Carenet Community Update: Upcoming Workgroup Meeting Schedule

  • Tuesday, September 14, 2010 - Product Description Workgroup Meeting
  • Wednesday, September 15, 2010 - Healthcare Technical Standards Workgroup Meeting
  • Monday, September 27, 2010 - Carenet Board and Council Meeting

For more information or to join a work group, contact Rita Laur, Director, Standards, GS1 Canada, at Rita.Laur@gs1ca.org.

Coming Soon – Online Healthcare Education Module

GS1 Canada will soon be releasing a no-cost education module for the Canadian healthcare community on Electronic Data Interchange (EDI) implementation, EDI in Healthcare.

As the healthcare community moves towards integrating supply chain standards into their business processes, this module provides participants who are just beginning or furthering their EDI-implementation journey with information on healthcare-specific standards that will help organizations efficiently transfer to electronic business documents, including purchase orders, invoices and advance ship notices.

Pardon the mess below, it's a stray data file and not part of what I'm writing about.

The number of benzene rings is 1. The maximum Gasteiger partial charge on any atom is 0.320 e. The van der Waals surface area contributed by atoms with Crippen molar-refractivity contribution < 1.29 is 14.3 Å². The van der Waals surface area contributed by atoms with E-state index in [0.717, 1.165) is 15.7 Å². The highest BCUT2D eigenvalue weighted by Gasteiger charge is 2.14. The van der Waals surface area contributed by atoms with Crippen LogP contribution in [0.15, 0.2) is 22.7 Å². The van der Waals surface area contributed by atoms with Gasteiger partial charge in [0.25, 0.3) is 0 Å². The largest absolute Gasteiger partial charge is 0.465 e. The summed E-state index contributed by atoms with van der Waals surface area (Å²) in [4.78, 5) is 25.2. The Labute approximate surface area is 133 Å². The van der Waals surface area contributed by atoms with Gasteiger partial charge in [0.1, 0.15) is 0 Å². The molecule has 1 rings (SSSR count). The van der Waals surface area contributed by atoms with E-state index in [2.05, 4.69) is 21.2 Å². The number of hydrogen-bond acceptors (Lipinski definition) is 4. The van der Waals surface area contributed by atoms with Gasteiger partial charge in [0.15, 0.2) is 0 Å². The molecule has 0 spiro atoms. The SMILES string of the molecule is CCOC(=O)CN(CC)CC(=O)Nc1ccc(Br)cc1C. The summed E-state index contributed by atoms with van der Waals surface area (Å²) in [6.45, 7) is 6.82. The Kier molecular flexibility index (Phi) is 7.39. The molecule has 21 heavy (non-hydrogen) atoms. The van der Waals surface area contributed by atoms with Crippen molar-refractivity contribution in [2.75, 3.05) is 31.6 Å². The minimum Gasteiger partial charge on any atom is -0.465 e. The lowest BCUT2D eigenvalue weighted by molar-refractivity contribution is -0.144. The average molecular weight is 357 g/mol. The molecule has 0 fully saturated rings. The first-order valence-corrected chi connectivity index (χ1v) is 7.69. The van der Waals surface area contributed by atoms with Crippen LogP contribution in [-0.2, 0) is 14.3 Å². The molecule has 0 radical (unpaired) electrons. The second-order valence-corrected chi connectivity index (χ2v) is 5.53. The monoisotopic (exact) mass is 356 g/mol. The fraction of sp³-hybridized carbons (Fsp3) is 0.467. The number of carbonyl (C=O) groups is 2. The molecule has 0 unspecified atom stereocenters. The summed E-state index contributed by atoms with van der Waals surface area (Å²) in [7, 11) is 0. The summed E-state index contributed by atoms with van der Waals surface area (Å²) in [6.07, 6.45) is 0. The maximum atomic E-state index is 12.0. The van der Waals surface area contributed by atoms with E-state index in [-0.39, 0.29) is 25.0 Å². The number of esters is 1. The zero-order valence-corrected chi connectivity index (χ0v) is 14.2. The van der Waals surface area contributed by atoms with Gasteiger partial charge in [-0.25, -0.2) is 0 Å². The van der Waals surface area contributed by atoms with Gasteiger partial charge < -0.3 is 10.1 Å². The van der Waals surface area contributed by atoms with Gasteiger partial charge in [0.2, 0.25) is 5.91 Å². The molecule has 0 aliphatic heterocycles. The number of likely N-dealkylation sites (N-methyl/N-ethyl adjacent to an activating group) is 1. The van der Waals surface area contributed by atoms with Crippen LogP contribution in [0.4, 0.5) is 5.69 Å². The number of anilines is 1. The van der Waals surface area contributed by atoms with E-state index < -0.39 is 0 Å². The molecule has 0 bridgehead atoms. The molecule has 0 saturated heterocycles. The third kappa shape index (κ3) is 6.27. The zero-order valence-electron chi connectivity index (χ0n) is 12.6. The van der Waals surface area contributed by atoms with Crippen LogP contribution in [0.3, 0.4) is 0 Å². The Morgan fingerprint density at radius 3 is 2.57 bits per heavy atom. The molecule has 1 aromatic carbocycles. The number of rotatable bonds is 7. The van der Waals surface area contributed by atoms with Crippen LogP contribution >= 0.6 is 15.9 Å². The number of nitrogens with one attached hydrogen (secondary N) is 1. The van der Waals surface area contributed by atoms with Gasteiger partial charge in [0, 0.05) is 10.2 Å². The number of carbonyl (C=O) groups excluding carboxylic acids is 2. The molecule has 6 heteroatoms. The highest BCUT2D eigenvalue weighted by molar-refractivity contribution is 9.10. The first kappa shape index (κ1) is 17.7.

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Global GS1 News - GS1 Standards Continue to Support Advancements in Healthcare Sector

GS1 Global and International Council for Commonality in Blood Bank Automation publish Implementation Guide

GS1 and the International Council for Commonality in Blood Bank Automation (ICCBBA) have announced the publication of the Implementation Guide for Bar Coding Plasma Derivatives. The information and direction provided in this new guide will support the healthcare sector in consistent management of product identification for plasma derivatives, improving traceability and patient safety.